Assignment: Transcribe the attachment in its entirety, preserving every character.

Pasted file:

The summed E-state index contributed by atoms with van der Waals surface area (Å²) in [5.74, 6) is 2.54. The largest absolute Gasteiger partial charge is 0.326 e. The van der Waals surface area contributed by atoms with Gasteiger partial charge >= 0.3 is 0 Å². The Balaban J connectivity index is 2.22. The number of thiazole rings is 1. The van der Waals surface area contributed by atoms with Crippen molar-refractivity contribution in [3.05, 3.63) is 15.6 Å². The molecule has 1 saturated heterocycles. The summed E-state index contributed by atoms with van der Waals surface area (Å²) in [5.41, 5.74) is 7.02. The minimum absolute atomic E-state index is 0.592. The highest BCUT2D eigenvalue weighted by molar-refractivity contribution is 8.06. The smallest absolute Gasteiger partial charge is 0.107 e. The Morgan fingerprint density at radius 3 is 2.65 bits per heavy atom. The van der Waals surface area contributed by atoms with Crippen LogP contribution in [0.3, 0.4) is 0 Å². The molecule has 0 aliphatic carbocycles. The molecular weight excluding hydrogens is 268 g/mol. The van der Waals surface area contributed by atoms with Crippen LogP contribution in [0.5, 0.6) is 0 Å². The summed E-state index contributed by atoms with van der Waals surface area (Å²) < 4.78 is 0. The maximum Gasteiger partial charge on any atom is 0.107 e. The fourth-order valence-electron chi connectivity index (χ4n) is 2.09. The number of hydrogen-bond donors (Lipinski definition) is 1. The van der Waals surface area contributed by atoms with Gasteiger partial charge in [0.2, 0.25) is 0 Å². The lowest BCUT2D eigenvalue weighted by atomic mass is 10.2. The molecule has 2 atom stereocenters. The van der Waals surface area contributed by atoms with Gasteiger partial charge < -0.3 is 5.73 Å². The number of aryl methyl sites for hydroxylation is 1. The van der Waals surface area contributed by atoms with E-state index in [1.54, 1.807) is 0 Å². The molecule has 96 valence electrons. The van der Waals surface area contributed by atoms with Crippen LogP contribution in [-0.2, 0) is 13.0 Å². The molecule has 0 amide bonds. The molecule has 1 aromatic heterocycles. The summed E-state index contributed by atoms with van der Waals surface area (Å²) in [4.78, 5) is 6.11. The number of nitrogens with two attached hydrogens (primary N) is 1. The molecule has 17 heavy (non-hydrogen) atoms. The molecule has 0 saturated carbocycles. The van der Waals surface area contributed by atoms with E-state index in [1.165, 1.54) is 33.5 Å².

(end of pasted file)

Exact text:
The summed E-state index contributed by atoms with van der Waals surface area (Å²) in [5.74, 6) is 2.54. The largest absolute Gasteiger partial charge is 0.326 e. The van der Waals surface area contributed by atoms with Gasteiger partial charge >= 0.3 is 0 Å². The Balaban J connectivity index is 2.22. The number of thiazole rings is 1. The van der Waals surface area contributed by atoms with Crippen molar-refractivity contribution in [3.05, 3.63) is 15.6 Å². The molecule has 1 saturated heterocycles. The summed E-state index contributed by atoms with van der Waals surface area (Å²) in [5.41, 5.74) is 7.02. The minimum absolute atomic E-state index is 0.592. The highest BCUT2D eigenvalue weighted by molar-refractivity contribution is 8.06. The smallest absolute Gasteiger partial charge is 0.107 e. The Morgan fingerprint density at radius 3 is 2.65 bits per heavy atom. The van der Waals surface area contributed by atoms with Crippen LogP contribution in [0.3, 0.4) is 0 Å². The molecule has 0 aliphatic carbocycles. The molecular weight excluding hydrogens is 268 g/mol. The van der Waals surface area contributed by atoms with Crippen LogP contribution in [0.5, 0.6) is 0 Å². The summed E-state index contributed by atoms with van der Waals surface area (Å²) < 4.78 is 0. The maximum Gasteiger partial charge on any atom is 0.107 e. The fourth-order valence-electron chi connectivity index (χ4n) is 2.09. The number of hydrogen-bond donors (Lipinski definition) is 1. The van der Waals surface area contributed by atoms with Gasteiger partial charge in [0.2, 0.25) is 0 Å². The lowest BCUT2D eigenvalue weighted by atomic mass is 10.2. The molecule has 2 atom stereocenters. The van der Waals surface area contributed by atoms with Gasteiger partial charge < -0.3 is 5.73 Å². The number of aryl methyl sites for hydroxylation is 1. The van der Waals surface area contributed by atoms with E-state index in [1.54, 1.807) is 0 Å². The molecule has 96 valence electrons. The van der Waals surface area contributed by atoms with Crippen LogP contribution in [-0.2, 0) is 13.0 Å². The molecule has 0 amide bonds. The molecule has 1 aromatic heterocycles. The summed E-state index contributed by atoms with van der Waals surface area (Å²) in [4.78, 5) is 6.11. The number of nitrogens with two attached hydrogens (primary N) is 1. The molecule has 17 heavy (non-hydrogen) atoms. The molecule has 0 saturated carbocycles. The van der Waals surface area contributed by atoms with E-state index in [1.165, 1.54) is 33.5 Å².